22. ‘Joint Statement on Parameters of Future Nuclear Reductions’, Clinton-Yeltsin Summit, Helsinki, 21 March 1997, at

  23. There were differences in perspective on these two points which had been carried over from the debate over MC14/2, the strategy of flexible response, in the mid-1960s. Europeans generally supported the deterrence value of nuclear weapons, whereas the USA also considered the potential flexible use of tactical nuclear weapons in a warfighting sense.

  24. See Larsen [14]; also ‘Nonstrategic Nuclear Weapons’, CRS Report RL32572, Congressional Research Service, updated January 2019, at

  25. The 1999 NATO Strategic Concept, repeating the nuclear paragraphs from the 1991 version of the NATO Handbook, included this phrase: ‘The presence of United States conventional and nuclear forces in Europe remains vital to the security of Europe, which is inseparably linked to that of North America.’ ‘The Alliance’s Strategic Concept, 24 April 1999, para. 42, available at

  26. ‘Active Engagement, Modern Defence: Strategic Concept for the Defence and Security of the Members of the North Atlantic Treaty Organisation’, adopted by the Heads of State and Government in Lisbon, 19 November 2010, available at

  27. Deterrence and Defence Posture Review, para. 12, NATO Press Release (2012) 063, Chicago, 20 May 2012, para. 8, available at

  28. Ibid., see footnote 27.

  29. ‘Remarks by President Barack Obama in Prague as Delivered’, White House Press Release, 5 April 2009, at

  30. 2010 NATO Strategic Concept.

  31. See Roberts [15].

  32. See Durkalec [16].

  33. See Putin [17]. Also see Putin’s 12 February 2007 speech at the Munich Security Conference, at

  34. Ibid. It is apparent in retrospect that at the time very few Western observers recognized the menace or sincerity in Putin’s challenge to the existing international order.

  35. For a summary of Russian nuclear policy today, see Sokov [18]. Also see Persson [19] and Schneider [20].

  36. See Larsen and Kartchner [21].

  37. ‘Vladimir Putin’s Speech on 1 March 2018: Are you Listening, America?’ on ‘The New Cold War: Ukraine and Beyond’ website at

  38. See footnote 26.

  39. ‘Wales Summit Declaration Issued by the Heads of State and Government participating in the meeting of the North Atlantic Council in Wales’, 5 September 2014, para. 22, at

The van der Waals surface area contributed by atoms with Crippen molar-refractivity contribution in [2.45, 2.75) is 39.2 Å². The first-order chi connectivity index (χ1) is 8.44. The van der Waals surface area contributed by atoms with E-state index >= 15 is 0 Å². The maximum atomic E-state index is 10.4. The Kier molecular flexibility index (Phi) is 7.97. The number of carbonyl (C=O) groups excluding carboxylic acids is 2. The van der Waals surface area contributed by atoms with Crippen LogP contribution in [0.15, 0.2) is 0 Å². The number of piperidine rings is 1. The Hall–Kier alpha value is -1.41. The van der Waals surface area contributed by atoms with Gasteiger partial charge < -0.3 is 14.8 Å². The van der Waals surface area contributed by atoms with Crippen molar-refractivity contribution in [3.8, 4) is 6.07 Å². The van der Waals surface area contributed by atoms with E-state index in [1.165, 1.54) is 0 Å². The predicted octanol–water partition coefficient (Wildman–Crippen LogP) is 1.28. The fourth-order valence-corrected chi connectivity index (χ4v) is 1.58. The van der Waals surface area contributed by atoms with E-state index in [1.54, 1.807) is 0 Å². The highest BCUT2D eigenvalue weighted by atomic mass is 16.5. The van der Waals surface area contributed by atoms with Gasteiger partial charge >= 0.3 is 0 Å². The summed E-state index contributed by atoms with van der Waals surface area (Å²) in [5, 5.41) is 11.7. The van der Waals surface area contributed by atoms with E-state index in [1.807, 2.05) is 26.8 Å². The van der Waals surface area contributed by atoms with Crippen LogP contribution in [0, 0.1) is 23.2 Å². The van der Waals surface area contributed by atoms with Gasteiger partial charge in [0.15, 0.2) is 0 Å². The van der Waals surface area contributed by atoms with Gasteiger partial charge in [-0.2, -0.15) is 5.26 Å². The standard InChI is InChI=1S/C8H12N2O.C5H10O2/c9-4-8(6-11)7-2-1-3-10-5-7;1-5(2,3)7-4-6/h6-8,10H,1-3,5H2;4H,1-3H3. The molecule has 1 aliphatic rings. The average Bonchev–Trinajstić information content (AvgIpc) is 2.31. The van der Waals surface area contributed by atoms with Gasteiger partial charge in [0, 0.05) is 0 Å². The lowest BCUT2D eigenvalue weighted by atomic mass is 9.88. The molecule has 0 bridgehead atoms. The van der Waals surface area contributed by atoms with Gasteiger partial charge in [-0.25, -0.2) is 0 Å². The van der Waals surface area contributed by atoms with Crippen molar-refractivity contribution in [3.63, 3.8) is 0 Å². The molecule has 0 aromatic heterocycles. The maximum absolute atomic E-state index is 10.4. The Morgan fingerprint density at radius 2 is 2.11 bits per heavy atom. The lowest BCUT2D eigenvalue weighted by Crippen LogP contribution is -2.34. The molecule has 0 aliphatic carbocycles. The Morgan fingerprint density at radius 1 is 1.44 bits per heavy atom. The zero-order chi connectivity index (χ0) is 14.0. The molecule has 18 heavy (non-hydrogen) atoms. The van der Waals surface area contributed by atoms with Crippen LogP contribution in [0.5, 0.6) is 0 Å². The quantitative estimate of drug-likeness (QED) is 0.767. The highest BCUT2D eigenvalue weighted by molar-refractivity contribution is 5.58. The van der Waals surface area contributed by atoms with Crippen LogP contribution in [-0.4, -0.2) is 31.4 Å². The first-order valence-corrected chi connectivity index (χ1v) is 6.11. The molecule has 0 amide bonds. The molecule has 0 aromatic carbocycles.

40. See Larsen [22]. Also ‘The Shadow NATO Summit IV: NATO’s 360-Degree Approach to Deterrence and Collective Defence: Over-Stretched and Under-Powered?’ conference report, 9 July 2018, at

  41. Details of the conventional improvements made by NATO since 2014 are well covered by other authors in this Special Edition.

  42. Wales Summit Declaration, para. 50.

  43. ‘Warsaw Summit Communique issued by the Heads of State and Government participating in the meeting of the North Atlantic Council in Warsaw, 8–9 July 2016’, NATO Press Release (2016) 100, 9 July 2016, at See also Lasconjarias [23] and Kacprzyk [24].

  44. Warsaw Summit Communique, para. 6.

  45. Ibid., para. 53.

  46. Ibid., para. 53.

  47. Ibid., para. 54.

  48. Brussels Summit Declaration, see footnote 2.

  49. Ibid., para. 14. The 30/30/30 over 30 commitment is one for which member states agreed to provide from within their overall pool of forces, 30 major naval combatant ships, 30 heavy or medium manoeuvre brigades, and 30 kinetic air squadrons within 30-day readiness.

  50. Ibid., para. 33.

  51. Ibid., para 34.

  52. Ibid., para 44.

  53. Deterrence and Defence Posture Review.

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  55. Nuclear Posture Review Report (Washington: Office of the Secretary of Defense, April 2010), at

  56. Sustaining US Global Leadership: Priorities for 21st Century Defence (Washington: Department of Defense, January 2012), at

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  58. 2018 NPR.

  59. 2018 NPR quoted in Durkalec, p. 18.

  60. Record, p. 68.

  61. These are not new perspectives. For an explanation of the use of such terminology, see Larsen [27].

  62. See Knorr [28].

  63. See Woolf [29]. Also see Lunn [30] and Shulte [31].

  64. For representative reporting on this modernization dilemma, see Goure [32].


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Larsen, J.A. NATO nuclear adaptation since 2014: the return of deterrence and renewed Alliance discomfort. J Transatl Stud 17, 174–193 (2019).